Our rental contract is up in July, and we’ve been talking houses, cities, square meterage, our girls’ childhood anchor. They’re at that age now where location starts to send its root-tendrils into identity, and we’re all too aware that the next place we choose as home will become capital-H Home to our children—its landscapes and idioms and styles wrapping them in a mantle of familiarity for the rest of their lives. We moved here six years ago for a job rather than for the city itself. That job has since receded into our family archives, and now that our work commute consists of walking from the espresso machine in our kitchen to the desks in our bedroom, the luxury of choice is open to us. Where in the world do we want to go? Where can we afford to go? Where and with whom do we want our girls to spend their formative years? Where do we, as a family, want to unpack our nomadic lifestyle and settle down on purpose?
Several months ago, Daniel and I narrowed down a few possibilities, but we didn’t reach a decision until earlier this week when everything started slipping into place like keys in unseen locks. We found the house—our house, our next installment of Home—and it’s right here in our neighborhood. When we got the confirmation, I let out a huge breath I didn’t realize I’d been holding. In fact, I was completely caught off guard by the depth of my relief. I’ve always been more attracted by fresh starts than by permanence, and if my heart was ever going to latch onto a spot on the map, it wouldn’t be here.
Except that it is. Without consciously intending to, we’ve lived in this city more than half our married life, and it’s gotten under our American skin all the way through to our minds and mannerisms. Our bodies have adapted to the weather, our schedules to the culture. We’ve made dear friends here and become part of communities that we couldn’t leave without significant pain. More than ever before in my life, I understand the term “uprooting,” and I’m unexpectedly, deeply grateful that we won’t be doing it anytime soon.
Now that we’re moving here on purpose, I think it’s high time I introduced you to the city we’ve called home these last six years.
Friends? Meet Perugia:
We’ve always known that one of the biggest challenges of raising our children here in Italy would be religion. Here, Roman Catholicism is so entwined with the Italian culture that it’s practically a genetic trait. Everyone identifies as Catholic—even our irreligious friends who only darken God’s doorstep for Christmas Mass, even our grumpy old neighbor who thinks the Pope is a fraud, even the famously corrupt Berlusconi. But we don’t.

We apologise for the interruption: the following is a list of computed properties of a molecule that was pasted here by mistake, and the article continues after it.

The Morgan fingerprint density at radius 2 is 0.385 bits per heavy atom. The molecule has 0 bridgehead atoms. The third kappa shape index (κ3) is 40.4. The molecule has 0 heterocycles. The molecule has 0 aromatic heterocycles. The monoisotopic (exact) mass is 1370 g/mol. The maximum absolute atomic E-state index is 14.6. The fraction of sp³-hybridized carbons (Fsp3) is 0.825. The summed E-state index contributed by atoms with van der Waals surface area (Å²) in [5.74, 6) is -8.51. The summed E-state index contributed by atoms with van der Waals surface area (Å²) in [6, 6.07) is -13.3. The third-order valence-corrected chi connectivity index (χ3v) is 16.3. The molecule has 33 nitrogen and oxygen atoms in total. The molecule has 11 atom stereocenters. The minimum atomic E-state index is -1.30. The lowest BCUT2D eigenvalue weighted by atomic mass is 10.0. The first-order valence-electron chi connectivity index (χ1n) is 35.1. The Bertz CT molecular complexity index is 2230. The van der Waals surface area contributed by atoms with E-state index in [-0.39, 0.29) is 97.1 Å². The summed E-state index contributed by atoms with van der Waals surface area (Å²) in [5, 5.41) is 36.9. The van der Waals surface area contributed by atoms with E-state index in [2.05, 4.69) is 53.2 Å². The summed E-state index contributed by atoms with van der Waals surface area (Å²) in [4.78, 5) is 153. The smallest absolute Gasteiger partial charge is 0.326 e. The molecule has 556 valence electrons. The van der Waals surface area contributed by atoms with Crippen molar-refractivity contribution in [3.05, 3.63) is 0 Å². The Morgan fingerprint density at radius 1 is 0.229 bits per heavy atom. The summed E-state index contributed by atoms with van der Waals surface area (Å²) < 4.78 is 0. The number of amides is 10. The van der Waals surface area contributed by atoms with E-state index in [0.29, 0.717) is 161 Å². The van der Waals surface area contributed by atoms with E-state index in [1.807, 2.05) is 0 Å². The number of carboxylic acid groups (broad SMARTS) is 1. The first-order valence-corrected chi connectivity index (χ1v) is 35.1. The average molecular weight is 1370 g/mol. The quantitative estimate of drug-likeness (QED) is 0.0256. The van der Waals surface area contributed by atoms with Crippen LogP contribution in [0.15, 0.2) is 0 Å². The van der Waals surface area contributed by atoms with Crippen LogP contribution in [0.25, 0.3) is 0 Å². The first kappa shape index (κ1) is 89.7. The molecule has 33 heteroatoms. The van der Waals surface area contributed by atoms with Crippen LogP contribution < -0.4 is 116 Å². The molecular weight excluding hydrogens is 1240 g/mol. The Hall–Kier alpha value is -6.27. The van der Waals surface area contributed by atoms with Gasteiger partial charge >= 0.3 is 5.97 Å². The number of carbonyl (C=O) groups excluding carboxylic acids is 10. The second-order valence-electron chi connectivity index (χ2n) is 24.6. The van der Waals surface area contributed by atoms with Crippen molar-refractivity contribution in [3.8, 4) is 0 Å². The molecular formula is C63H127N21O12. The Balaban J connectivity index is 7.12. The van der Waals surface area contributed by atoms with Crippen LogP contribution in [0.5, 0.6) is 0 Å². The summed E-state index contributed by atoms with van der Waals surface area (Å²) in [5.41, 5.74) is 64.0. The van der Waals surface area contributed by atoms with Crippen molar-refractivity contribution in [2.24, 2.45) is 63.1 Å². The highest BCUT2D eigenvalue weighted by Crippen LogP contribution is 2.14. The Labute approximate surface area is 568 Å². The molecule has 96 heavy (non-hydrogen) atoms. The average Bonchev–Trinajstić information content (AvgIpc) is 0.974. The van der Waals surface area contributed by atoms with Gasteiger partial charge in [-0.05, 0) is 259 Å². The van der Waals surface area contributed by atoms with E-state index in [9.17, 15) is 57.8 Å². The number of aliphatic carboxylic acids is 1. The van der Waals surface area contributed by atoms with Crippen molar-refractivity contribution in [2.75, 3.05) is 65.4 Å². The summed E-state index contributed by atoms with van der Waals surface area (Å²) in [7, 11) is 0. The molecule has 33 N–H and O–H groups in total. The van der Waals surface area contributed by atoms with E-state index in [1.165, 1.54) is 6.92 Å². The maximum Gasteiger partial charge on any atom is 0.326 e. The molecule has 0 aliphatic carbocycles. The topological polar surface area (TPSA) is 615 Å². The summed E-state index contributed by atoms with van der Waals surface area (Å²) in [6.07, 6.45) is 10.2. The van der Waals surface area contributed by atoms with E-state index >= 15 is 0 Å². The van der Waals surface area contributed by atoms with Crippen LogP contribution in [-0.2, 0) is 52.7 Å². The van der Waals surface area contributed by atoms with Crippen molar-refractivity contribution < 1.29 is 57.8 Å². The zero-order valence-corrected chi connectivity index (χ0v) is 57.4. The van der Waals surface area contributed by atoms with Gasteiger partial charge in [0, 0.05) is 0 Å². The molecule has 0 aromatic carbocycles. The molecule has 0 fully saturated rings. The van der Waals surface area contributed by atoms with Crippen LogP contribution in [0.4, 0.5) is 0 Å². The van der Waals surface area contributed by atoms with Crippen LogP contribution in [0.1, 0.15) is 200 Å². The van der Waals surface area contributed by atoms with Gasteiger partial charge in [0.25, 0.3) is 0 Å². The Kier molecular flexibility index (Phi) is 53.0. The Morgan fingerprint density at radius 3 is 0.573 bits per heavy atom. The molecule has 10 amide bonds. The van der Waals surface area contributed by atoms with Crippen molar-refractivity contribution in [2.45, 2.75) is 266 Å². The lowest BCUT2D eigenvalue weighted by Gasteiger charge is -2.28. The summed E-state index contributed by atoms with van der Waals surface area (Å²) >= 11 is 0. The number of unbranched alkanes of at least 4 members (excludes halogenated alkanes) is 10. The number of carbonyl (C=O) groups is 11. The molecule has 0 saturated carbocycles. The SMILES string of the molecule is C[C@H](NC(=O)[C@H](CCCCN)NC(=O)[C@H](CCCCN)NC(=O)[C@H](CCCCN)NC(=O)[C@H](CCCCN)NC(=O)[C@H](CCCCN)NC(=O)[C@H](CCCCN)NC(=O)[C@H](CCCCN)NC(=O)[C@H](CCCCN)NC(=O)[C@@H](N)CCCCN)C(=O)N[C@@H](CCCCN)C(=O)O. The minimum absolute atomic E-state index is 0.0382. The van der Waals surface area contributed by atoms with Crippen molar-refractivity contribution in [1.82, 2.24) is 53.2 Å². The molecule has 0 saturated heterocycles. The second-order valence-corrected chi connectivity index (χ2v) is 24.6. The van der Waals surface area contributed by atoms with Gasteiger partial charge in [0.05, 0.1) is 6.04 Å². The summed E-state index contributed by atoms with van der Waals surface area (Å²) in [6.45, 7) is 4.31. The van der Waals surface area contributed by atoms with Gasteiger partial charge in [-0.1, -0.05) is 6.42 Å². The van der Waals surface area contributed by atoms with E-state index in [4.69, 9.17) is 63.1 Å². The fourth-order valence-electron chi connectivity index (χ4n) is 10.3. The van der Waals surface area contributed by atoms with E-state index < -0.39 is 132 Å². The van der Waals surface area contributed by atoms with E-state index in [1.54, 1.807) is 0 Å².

I suppose we’d consider ourselves non-denominational Protestants, which comes across as inoffensive (if annoyingly non-committal) in English. However, the term in Italian is evangelici, and the Vatican has repeatedly warned against the divisive strategies of Evangelical “sects.” With that one word, we’re painted as part of a subversive and politically sponsored movement deployed to steal ground from Catholicism, so we’ve learned to anticipate the awkward moments when new friends try to decide whether we’re cultish insurrectionists or just weird Americans.
Fortunately, Italians are as warm and welcoming as their food, and my heart swells a few sizes in appreciation for this culture every time someone initiates another respectful, curiosity-driven conversation about our differing beliefs. Those conversations are treasures for me, both because respect is such a commodity in these days of online mud-slinging and because I really do want to know more about what my friends believe, what fuels their spiritual journeys, what makes their souls tick. I’ve written before about laying down my own prejudices against Catholics, and I’m honored that they do the same for me. Friendship through diversity—it’s a glimpse of heaven on earth.
But I’ve also written before about my discomfort with religion being taught in the Italian public schools, and the older our girls get, the harder it is for me to navigate this cultural divide with confidence and grace. By law, we have the right to opt out of religion hour, and we do… though with some misgivings (especially because Natalie is sent to sit at the back of another class during that hour, which counts as illegal discrimination). One of the other mamas told me that the class teaches completely objective universal truths, and the slight sharpness underpinning her voice made me think that maybe we are being ridiculous, that maybe we’re sadly overprotective parents who are raising our girls to mistrust authority and fear differences of opinion. The religion teacher for Natalie’s class has been trying to convince us as well, assuring Natalie that the only thing they’re teaching this year is friendship.
Natalie spoke very carefully when she told me about this, using the same humble and slightly tremulous tone that poor little Willy Wonka used when he suggested to his tyranical dentist father that maybe he wasn’t allergic to chocolate? maybe he could try a piece?
Maybe it would be okay to stay in the class because it’s about friendship? And we believe in friendship? And I don’t even have to listen? I could just be in the room?